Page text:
"Attacking with Fire" explains the use of weapons generally and the use of the environment as a weapon specifically. It examines the five targets for attack, the five types of environmental attack, and the appropriate responses to such attack.
"Using Spies" focuses on the importance of developing good information sources, specifically the five types of sources and how to manage them.
Pretty much the Cato approach to a game of chess? If it's true that people are only motivated to do anything by two forces 1) fear and 2) hope of pleasure, then you need to outweigh 2) with 1) occasionally.
PS. "Using spies" .. haha that is your never ending script that keeps popping into finished games on playchess :)
Why be lazy? The whole treatise can be read in about an hour if I recall.
> We have modified the rules of chess to create a game of imperfect information. By introducing hidden pieces into the game, we have been able to gauge the effect of uncertainty on playing strength. The addition of a hidden white piece led to white winning between 63%-89% of its games. The advantage gained from an invisible piece is dependent on both the type of piece that is hidden, and the search depth at which games are played. Greater search depths increase the value of hidden pieces, although diminishing returns were noted at increased depths. The advantage of a hidden piece is typically greater than the effect of an equivalent extra piece. In this sense, information superiority gained via stealth is a more powerful advantage than additional material. The results indicate that uncertainty arising from hidden pieces profoundly influences outcomes in the game of chess.
but justice prevailed at least in this instance, as anson not only won his match against fenollar, but the tourney as well.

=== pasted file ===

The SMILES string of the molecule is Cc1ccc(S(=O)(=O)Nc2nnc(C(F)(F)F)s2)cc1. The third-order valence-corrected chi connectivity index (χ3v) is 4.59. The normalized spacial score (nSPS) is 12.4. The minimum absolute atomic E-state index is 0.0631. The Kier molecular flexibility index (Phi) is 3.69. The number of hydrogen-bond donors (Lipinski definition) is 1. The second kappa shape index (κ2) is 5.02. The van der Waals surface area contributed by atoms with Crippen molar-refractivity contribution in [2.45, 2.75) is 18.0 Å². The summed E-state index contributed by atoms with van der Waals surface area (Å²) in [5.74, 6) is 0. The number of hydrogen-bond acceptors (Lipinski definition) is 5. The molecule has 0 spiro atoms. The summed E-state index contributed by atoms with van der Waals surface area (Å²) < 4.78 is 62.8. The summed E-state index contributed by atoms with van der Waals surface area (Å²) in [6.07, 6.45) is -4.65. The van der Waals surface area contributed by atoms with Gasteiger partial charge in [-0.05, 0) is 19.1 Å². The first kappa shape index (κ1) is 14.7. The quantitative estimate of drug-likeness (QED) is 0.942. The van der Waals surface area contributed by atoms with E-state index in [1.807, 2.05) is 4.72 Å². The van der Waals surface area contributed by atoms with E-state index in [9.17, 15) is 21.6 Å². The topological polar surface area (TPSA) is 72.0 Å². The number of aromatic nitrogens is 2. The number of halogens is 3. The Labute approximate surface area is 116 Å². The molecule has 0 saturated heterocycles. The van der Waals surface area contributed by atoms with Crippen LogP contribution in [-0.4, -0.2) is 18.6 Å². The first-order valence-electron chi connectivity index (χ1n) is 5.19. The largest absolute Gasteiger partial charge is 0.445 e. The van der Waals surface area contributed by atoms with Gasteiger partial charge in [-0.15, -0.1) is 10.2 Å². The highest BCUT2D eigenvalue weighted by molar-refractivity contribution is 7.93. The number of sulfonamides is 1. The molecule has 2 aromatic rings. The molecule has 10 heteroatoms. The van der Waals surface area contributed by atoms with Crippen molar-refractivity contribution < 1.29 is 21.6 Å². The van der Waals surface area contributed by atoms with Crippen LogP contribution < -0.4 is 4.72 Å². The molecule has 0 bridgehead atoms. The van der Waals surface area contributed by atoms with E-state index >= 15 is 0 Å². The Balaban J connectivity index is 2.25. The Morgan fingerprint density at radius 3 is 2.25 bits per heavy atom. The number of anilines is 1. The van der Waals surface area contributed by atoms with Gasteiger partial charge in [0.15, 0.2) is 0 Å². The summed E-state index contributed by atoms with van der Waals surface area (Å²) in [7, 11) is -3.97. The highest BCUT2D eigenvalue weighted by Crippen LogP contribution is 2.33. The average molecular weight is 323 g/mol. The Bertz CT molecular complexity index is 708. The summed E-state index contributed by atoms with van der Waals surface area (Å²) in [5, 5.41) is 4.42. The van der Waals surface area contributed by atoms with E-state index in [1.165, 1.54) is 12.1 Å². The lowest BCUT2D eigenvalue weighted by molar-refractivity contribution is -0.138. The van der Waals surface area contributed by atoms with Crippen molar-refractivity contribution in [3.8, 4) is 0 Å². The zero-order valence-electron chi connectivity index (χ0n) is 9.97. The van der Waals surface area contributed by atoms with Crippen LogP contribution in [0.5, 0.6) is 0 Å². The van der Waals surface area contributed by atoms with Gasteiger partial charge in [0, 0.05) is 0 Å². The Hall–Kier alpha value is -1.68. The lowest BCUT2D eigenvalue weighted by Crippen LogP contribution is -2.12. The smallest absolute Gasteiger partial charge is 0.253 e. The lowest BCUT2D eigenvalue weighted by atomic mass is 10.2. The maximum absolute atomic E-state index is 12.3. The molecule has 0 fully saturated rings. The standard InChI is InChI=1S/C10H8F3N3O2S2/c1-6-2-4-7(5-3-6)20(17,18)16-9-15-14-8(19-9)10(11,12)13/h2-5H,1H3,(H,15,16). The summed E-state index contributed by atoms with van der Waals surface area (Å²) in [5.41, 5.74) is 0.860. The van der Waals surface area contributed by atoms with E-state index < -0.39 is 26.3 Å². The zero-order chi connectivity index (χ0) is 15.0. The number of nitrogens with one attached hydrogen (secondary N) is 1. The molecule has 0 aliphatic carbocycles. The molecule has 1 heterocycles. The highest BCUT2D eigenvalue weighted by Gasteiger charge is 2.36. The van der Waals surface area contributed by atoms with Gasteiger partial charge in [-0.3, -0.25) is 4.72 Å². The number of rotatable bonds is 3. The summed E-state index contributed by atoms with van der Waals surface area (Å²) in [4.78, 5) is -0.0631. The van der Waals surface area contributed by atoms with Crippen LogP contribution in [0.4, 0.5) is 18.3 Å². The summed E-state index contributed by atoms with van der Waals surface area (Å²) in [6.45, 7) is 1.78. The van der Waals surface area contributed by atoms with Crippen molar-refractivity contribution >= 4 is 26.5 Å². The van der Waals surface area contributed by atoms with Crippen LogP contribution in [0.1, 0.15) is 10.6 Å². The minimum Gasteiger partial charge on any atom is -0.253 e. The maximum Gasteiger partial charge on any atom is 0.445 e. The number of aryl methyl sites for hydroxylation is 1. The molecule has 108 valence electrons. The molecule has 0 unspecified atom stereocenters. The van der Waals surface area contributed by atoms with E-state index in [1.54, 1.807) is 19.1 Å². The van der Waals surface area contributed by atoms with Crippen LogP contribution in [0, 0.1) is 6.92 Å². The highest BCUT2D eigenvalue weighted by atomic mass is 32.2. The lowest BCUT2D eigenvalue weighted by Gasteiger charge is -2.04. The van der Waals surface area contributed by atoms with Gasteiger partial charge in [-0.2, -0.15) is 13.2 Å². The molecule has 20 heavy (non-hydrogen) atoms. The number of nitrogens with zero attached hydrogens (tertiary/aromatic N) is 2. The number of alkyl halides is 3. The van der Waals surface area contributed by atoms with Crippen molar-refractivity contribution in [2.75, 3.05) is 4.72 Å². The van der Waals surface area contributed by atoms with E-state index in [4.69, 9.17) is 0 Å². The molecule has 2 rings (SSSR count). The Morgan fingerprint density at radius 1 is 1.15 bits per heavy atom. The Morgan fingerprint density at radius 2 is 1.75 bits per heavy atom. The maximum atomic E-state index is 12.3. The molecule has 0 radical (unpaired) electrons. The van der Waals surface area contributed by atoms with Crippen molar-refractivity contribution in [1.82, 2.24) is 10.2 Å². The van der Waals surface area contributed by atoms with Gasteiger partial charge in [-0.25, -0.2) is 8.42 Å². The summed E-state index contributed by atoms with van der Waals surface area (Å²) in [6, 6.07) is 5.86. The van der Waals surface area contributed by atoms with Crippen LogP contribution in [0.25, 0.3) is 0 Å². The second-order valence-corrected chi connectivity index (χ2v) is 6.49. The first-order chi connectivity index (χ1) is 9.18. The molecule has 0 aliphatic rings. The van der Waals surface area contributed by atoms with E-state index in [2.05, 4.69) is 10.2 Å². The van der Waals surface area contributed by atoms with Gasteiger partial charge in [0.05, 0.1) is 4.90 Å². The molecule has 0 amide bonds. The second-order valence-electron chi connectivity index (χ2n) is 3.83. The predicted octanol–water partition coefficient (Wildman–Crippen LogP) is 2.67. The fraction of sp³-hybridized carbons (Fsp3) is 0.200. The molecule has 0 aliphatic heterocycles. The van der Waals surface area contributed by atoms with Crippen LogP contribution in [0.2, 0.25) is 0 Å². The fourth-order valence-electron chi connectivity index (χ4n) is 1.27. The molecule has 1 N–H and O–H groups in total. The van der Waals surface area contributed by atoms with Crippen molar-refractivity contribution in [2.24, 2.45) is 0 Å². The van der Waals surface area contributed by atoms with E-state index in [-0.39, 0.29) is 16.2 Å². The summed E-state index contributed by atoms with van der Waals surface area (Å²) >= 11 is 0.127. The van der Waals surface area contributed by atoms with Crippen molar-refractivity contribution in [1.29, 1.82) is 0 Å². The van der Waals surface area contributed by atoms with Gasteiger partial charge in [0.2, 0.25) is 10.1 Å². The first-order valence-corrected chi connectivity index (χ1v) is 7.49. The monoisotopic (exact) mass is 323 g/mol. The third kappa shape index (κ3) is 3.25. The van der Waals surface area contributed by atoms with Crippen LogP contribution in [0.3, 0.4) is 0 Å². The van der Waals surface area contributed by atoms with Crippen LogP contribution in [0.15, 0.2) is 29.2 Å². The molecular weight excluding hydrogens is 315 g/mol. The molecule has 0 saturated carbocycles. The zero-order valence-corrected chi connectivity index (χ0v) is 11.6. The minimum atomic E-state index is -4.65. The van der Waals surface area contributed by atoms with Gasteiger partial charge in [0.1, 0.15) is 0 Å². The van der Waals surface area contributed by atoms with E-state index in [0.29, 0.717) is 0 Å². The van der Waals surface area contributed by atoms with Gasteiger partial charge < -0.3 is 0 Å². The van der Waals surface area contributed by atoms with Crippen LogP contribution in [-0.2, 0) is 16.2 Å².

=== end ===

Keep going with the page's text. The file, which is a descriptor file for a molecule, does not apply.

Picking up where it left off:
Ah, one more tip for future attendees. Bring electrician's tape. Before each game wrap your power cord in such a way that nobody will be able to "accidentally" kick off the power at a crucial moment! I'm serious, anarchism has had a long history in Spain!
>Anson had a considerable language barrier over there as relatively few people spoke English.
Benidorm is particularly popular with British and Dutch tourists. In fact, there are whole sections of the city where you will rarely hear a word of Spanish and there are pubs on every corner advertising an "authentic British menu".
I won't make the obvious joke about food poisoning.
> Here's the main tournament site, Spanish fluency is required.
I'd have expected it to be in Catalan, or even Valencian.
The original (though not the final) program says:the players can use electronic dispositives... Games of 90' plus 30'' additional --- what happened to the increment? Of course, it also seems to say that 60 participants are necessary for this event . There is also PUEDEN SOLICITARSE HASTA 3 BYES - but I guess you can't ask for one at the last minute.
That's a good point about the time increment not being in accord with what was billed. There surely wasn't one during the tournament. No idea why they dispensed with it.